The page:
Person:Clement Comer Clay
Clement Comer Clay
|Born:||December 17, 1789, Halifax County, VA|
|Died:||September 6, 1866, Huntsville, AL|
|Buried:||Maple Hill Cemetery, Huntsville, AL|
|Father of:||Clement Claiborne Clay|
|Son-in-law of:||Henry W. Collier|
|Father of:||Hugh Lawson Clay|
|Father of:||John Withers Clay|
|Husband of:||Susannah Claiborne Withers|
• Clay was not part of the Georgia/Princeton group (LeRoy Pope and associates) but he quickly connected with them and became a part of their circle. - Editor's note
• CCClay Moved to Huntsville in 1811 and was already licensed to practice law. The population for the entire county of Madison was only 4,000 people. He lived in Huntsville fifty-five years. - Brewer's Alabama History
• In 1823, soon after he settled in Huntsville, Clay had a disagreement with Dr. Waddy Tate of Limestone Country that resulted in a duel with Dr. Waddy Tate. They were both wounded. Clay temporarily resigned from public service. - Alabama State Archives
• Clay fought a duel with Dr. Waddy Tate, Sr. The following is about Tate: "Dr. Waddy Tate, Sr. served in the AL State Legislature in 1825. In February, 1818 Dr. Tate and four other men, Dr. Henry Chambers, William Adair, Thomas Bibb and Thomas White, founded a land company and established the town of Triana, just across the Limestone County line in Madison County." - Genealogy.com - Tate
• He shot Tate in the leg - rootsweb
• "In 1815 Mr. Clay married Susannah Claiborne Withers, daughter of Mr. John Withers, and sister of General Jones M. Withers; a woman of brilliant family, good person, and strong mind, who lived with her husband most affectionately for fifty years and assisted him in rearing one of the best educated families in North Alabama." - Early Settlers of Alabama
• Was a Freemasion. - Alabama Lodge of Research
• His life and political career encompass much of Alabama's territorial and early state history; he served in the Creek War, helped draft the state's first constitution, and was the state's first chief justice of its Supreme Court. His long political career included turns as a state legislator, U.S. congressman, governor, and U.S. senator. - Encyclopedia of Alabama: Clement Comer Clay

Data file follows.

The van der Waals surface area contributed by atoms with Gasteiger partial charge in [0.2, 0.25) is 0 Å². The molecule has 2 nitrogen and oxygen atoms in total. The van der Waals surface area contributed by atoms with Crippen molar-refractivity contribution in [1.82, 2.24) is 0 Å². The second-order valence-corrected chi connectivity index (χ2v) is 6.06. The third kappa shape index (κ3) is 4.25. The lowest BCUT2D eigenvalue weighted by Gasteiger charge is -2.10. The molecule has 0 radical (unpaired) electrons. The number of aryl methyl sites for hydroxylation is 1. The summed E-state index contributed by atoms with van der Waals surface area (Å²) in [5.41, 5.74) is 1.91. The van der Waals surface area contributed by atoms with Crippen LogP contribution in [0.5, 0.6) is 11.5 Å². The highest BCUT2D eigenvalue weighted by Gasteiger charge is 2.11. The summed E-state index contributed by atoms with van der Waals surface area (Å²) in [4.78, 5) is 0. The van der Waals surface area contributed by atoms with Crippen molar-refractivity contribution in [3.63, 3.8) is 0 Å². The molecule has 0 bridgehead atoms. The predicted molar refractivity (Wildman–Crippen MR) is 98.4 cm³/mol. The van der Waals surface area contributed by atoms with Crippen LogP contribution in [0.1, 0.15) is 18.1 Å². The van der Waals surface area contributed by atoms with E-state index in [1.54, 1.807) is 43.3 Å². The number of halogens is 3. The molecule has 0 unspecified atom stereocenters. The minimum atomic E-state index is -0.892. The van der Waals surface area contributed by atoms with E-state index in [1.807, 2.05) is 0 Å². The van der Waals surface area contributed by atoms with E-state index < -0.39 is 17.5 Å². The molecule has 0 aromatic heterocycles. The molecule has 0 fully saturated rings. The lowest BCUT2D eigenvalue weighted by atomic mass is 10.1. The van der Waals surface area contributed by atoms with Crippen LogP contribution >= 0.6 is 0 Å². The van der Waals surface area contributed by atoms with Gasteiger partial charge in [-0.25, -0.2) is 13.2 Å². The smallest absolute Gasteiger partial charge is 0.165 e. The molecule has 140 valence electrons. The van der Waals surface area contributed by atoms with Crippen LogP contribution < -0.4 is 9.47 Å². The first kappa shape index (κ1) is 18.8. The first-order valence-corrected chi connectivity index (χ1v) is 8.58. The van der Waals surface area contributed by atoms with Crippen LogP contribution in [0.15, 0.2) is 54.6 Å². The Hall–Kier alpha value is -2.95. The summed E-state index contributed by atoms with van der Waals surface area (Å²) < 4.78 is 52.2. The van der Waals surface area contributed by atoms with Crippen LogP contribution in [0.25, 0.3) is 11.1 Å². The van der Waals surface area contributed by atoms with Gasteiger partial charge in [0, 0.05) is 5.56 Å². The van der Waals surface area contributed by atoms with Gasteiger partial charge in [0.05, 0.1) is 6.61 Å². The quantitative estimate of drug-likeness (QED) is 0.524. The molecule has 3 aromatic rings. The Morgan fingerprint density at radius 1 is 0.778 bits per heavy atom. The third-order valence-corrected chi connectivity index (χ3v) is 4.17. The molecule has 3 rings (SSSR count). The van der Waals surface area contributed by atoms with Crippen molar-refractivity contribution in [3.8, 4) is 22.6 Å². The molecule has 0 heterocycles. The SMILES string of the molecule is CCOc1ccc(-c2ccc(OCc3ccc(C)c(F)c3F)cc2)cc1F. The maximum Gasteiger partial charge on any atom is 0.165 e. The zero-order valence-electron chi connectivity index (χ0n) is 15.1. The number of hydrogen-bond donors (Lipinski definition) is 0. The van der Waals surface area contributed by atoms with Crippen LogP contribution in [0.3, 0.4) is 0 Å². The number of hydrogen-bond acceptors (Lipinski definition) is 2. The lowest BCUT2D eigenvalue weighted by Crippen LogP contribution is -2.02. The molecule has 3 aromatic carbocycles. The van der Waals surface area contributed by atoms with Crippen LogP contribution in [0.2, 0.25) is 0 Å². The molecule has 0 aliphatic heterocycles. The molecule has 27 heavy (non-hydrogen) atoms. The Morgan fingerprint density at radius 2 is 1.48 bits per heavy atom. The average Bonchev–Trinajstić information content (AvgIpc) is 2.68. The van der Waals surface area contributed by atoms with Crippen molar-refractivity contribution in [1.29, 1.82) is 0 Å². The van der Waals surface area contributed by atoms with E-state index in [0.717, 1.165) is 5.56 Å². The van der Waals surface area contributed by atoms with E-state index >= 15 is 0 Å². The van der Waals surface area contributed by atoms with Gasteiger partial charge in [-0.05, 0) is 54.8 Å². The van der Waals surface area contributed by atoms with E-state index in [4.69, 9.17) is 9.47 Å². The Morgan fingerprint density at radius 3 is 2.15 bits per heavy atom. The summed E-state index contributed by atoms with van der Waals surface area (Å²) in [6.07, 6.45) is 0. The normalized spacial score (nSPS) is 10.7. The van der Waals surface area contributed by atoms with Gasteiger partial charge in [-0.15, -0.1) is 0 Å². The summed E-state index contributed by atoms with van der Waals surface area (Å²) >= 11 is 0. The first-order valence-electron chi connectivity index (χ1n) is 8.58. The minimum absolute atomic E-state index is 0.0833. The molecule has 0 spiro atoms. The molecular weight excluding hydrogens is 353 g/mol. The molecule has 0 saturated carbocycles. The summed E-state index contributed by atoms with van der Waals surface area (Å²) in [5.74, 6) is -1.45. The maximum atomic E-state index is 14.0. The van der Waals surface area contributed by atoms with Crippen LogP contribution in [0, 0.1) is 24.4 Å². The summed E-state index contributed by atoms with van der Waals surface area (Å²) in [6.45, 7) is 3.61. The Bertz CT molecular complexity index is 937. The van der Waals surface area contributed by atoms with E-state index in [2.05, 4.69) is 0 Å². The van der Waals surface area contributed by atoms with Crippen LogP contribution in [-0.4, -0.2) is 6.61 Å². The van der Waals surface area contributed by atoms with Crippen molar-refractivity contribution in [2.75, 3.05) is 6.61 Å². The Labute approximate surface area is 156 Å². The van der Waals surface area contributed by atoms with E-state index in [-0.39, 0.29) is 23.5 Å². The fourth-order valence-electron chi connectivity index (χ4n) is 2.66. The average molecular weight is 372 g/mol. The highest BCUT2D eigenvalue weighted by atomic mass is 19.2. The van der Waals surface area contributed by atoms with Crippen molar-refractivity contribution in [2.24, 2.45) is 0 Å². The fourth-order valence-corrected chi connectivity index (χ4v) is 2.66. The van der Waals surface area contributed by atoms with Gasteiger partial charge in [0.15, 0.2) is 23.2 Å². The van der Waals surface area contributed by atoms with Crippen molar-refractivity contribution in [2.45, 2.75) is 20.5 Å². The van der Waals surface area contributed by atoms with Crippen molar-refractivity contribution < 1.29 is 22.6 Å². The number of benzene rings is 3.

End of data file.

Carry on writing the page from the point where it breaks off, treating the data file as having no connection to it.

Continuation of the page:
• Education: Blount college, predecessor of the University of Tennessee - Encyclopedia of Alabama: Clement Comer Clay
• "Clement Comer Clay was the first of the Comer family to migrate to Alabama from Virginia. He arrived near Huntsville in 1811. The few people on Huntsville's main street one December afternoon little thought as they saw a frail, delicate young man, not quite 22 years old, ride horse-back into the town, that the future first chief justice of Alabama and the future drafter of the State's first constitution had arrived. But the young rider, viewing the town with dark and restless eyes, was Clement Comer Clay, destined to become the most popular statesman of his period, and to hold the people's confidence during a singurlely long period and brilliant public career." - Comer Family Tree
• "He had a home in Huntsville called 'Castle Clay' and entertained President Monroe just before Alabama was admitted into the Union in 1819. In 1835 he was elected Governor of Alabama during the Creek Indian uprising. He took the field personally and won the confidence of the principal chiefs. He resigned to take a United States Senate seat before the expiration of his term as governor." - Comer Family Tree
• One of the early pioneers to Alabama from Virginia. - Genealogy.com
• "Son of William and Rebecca (Comer) Clay, the former a soldier in the Revolutionary war, enlisted at the age of sixteen years, took part in several battles and was at the siege of Yorktown, after the war moved to Grainger County, Tenn., and became a planter; grandson of James Clay, a Virginian of English descent, and of Samuel Comer, also a Virginian of English ancestry, who married a Miss Claiborne." - Alabama Biography
• "He was only a few years old, when his parents located in Tennessee, and he grew to manhood on the plantation in Grainger County, beginning his education in the ordinary private schools of the day, and completing it with his graduation from the East Tennessee University, Knoxville, 1807." - Alabama Biography
• "He read law with Hon. Hugh Lawson White, at Knoxville, Tenn., and was admitted to the bar, December, 1809. Two years later, he moved to Alabama, arriving in Huntsville with one negro manservant, two horses, his law books in his saddle-bags and a small sum of money, enough for a few days subsistence. He soon built up a law practice in that place." - Alabama Biography
• "At the beginning of the Creek war in 1813, he volunteered in a Madison County battalion as a private, was promoted to adjutant of the regiment and assigned to the frontier, south of the Tennessee River, to repel the Indian attacks." - Alabama Biography